“X-Men has always appealed to people who felt like outcasts. But I also understood it had a universal appeal. Even the most popular person, or the best-looking, or the straightest, has times in life where they feel different and like they don’t belong.”—
“Too many young women I think are harder on themselves than circumstances warrant. They are too often selling themselves short. They too often take criticism personally instead of seriously. You should take criticism seriously because you might learn something, but you can’t let it crush you. You have to be resilient enough to keep moving forward, whatever the personal setbacks and even insults that come your way might be. That takes a sense of humor about yourself and others. Believe me, this is hard-won advice I’m putting forth. It’s not like you wake up and understand this. It’s a process.”—
“When Say Anything came along, the reign of John Hughes in making films that spoke to teenagers had ended; he’d moved on to Planes, Trains & Automobiles and She’s Having a Baby, and the next year he’d write the screenplay of Home Alone. Here, the Hughes fantasy that someone unattainable — rich, popular, beautiful, athletic, rebellious — might notice you is replaced with a different ideal: that a very, very good person might fall in love with you.”—'Say Anything' At 25: Nothing Bought, Sold Or Processed : Monkey See : NPR
“When I first got this role I just cried like a baby because I was like, “Wow, next Halloween, I’m gonna open the door and there’s gonna be a little kid dressed as the Falcon.” That’s the thing that always gets me. I feel like everybody deserves that. I feel like there should be a Latino superhero. Scarlett does great representation for all the other girls, but there should be a Wonder Woman movie. I don’t care if they make 20 bucks, if there’s a movie you’re gonna lose money on, make it Wonder Woman. You know what I mean, ’cause little girls deserve that.”—Anthony Mackie (via rexilla)
i can’t quite come up with a good vague [redacted] tease for the other thing i’ve been working on this week, but, wow, gay LA is really a very small town. today my wife wound up at the same restaurant as [so-and-so] while i was on the phone with [so-and-so]’s husband.
and then my therapist told me he went to acting school with [so-and-so]’s co-star. (apparently my therapist used to be an actor.) (sometimes LA makes it too easy for other people to think they know why they’re laughing at us.) (it’s almost always really because they’re jealous.)
This weekend my best friend Jamie’s dad died very suddenly. This loss is so enormous for her and her family that I can barely put my mind around it. But I know they have found some comfort in hearing and remembering what an amazing impact Dan had on so many others, too, so before this gets scattered across all kinds of social media, I just want to hold it in one place.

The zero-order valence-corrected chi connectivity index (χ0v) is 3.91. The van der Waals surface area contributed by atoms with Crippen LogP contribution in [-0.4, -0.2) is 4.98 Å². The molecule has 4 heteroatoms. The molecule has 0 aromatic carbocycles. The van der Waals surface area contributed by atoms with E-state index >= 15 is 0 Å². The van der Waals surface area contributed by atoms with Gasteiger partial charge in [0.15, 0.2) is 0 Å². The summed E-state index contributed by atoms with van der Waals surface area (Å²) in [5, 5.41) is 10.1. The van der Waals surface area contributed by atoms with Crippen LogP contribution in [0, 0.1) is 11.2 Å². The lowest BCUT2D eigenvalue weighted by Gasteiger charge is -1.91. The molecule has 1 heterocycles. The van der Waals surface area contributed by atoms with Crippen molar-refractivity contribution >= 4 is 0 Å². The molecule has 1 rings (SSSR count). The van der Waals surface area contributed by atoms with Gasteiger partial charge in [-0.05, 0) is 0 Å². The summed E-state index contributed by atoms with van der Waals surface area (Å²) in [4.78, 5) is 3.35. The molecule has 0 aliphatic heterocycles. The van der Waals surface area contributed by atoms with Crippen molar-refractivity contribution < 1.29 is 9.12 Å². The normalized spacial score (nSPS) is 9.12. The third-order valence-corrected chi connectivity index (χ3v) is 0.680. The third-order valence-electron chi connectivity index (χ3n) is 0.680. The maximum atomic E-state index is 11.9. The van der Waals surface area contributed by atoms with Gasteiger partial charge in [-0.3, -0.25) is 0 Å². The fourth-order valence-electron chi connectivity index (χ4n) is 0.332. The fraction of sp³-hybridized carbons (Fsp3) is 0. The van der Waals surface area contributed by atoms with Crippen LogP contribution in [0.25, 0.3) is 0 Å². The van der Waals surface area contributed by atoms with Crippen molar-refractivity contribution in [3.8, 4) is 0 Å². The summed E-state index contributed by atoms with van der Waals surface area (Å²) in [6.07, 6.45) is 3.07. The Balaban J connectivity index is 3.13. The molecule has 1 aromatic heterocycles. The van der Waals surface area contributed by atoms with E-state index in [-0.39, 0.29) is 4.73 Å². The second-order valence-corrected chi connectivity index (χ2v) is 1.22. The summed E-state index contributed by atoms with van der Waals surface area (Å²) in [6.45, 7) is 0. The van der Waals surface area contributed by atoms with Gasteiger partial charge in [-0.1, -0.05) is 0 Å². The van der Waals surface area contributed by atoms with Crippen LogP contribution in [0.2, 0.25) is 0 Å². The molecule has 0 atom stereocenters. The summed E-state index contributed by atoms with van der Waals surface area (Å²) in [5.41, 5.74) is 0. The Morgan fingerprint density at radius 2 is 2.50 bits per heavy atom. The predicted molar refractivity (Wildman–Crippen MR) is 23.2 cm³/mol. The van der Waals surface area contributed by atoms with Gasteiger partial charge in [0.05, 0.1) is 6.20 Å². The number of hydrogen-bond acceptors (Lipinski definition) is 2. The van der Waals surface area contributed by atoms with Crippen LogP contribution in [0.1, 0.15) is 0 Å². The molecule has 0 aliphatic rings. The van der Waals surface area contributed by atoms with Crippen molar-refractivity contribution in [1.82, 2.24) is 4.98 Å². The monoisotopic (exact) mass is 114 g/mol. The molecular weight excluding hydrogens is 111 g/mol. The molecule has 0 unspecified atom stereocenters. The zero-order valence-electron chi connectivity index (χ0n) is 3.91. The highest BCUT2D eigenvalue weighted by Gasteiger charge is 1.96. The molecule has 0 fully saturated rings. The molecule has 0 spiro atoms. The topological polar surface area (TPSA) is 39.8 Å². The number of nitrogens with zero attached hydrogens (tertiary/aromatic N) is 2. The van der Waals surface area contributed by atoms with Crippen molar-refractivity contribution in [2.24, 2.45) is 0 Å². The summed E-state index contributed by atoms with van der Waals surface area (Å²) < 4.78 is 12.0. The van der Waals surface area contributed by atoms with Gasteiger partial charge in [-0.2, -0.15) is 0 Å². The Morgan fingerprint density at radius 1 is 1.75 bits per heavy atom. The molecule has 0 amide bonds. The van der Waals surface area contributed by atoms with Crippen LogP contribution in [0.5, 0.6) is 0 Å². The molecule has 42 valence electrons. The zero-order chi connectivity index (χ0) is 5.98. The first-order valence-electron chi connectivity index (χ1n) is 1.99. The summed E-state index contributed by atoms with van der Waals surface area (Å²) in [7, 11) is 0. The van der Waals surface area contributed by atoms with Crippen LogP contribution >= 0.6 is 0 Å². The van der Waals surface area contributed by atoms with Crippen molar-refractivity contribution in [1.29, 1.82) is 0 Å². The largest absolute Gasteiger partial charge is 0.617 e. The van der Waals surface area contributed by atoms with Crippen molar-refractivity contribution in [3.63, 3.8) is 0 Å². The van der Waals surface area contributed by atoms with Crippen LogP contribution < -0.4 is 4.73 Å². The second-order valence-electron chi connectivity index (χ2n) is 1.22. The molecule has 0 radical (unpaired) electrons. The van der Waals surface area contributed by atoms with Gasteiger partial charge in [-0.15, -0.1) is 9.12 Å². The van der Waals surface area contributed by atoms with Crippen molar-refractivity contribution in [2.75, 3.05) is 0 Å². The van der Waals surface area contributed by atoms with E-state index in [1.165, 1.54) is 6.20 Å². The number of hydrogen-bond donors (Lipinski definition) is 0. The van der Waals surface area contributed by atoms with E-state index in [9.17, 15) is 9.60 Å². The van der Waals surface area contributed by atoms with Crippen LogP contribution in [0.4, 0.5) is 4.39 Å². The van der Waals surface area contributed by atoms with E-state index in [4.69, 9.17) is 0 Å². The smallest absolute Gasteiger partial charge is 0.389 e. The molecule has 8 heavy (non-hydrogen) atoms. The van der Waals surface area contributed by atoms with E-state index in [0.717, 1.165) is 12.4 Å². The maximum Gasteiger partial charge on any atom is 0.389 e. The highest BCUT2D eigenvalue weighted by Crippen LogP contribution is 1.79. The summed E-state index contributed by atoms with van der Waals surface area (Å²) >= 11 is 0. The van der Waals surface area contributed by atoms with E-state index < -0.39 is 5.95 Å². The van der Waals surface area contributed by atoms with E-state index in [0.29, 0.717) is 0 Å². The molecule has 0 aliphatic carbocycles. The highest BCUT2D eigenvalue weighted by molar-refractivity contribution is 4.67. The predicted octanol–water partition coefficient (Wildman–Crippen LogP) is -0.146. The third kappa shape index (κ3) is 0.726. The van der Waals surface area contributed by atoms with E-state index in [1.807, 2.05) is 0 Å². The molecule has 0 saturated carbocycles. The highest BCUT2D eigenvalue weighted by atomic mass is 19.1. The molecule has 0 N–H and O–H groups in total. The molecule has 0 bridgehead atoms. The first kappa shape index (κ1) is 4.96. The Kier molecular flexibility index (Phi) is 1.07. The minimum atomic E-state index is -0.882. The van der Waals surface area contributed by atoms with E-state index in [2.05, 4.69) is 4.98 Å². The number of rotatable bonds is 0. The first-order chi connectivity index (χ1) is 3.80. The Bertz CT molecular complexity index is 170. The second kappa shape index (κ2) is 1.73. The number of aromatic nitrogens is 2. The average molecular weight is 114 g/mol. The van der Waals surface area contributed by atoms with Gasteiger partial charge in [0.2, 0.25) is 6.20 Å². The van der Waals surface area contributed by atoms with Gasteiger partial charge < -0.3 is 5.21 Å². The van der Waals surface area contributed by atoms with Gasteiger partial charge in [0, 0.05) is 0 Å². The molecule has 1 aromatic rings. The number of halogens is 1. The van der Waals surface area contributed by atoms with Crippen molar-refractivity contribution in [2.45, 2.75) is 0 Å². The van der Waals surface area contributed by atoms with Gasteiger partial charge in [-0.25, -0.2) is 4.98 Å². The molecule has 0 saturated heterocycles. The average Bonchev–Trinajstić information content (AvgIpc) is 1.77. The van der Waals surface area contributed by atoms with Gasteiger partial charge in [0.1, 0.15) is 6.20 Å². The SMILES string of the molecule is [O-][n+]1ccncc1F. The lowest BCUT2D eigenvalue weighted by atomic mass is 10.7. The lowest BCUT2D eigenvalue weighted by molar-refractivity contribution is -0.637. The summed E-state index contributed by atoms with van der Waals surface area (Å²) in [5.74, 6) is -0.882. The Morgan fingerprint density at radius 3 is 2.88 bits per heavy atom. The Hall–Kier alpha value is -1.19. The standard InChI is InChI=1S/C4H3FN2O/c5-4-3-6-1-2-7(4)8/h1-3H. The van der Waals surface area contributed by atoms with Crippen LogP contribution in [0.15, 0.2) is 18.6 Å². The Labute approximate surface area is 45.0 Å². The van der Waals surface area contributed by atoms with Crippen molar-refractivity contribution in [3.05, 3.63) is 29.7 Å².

“Nine in ten 18-to-29-year-olds watch online videos, and almost half, 48%, watch online news videos. That is equal to the 49% of 30-to-49-year-olds who watch online news video and outpaces the 27% of 50-to-64-year-olds and 11% of those 65 and older who do the same.”—Online video and news — get the data here. (via pewresearch)
From the sky, in the bright of day, Los Angeles and its surrounding areas sprawl, literally, in every direction, as far as they eye can see. It is overwhelming.
I was full of anxiety about Los Angeles, because you know, it’s Hollywood and beautiful and thin people. How dare I show my face there? But then, at the curb, Los Angeles is a woman I wrap my arms around and lift from the ground and instantly, the anxiety disappears because she is there and I am there and when we are together it is home.
I’m tired of watching middle-aged white men having mid-life crises and cheating on their wives and failing as fathers and committing terrible crimes and trafficking in moral ambiguity or outright immorality/amorality and all the while feeling so very, very, very sorry for themselves or so very, very, very pleased with themselves or a jacked up combination of self-pity and self-aggrandizement. In short, I’m over Critically Acclaimed White Dude Television.
I’m not here to completely tear down the aforementioned series. They’ve heralded in and propelled forward the golden age of television. They’ve revolutionized their own medium. They’re art. I respect these works tremendously and deeply admire the writers, actors, producers, executives and crews that have brought such remarkable stories to the small screen. I completely get what is great about these shows. I’m just over them. Or rather, I’m over the throne the White Dude Sub-Genre sits on in the Royal Court of Serialized Entertainment.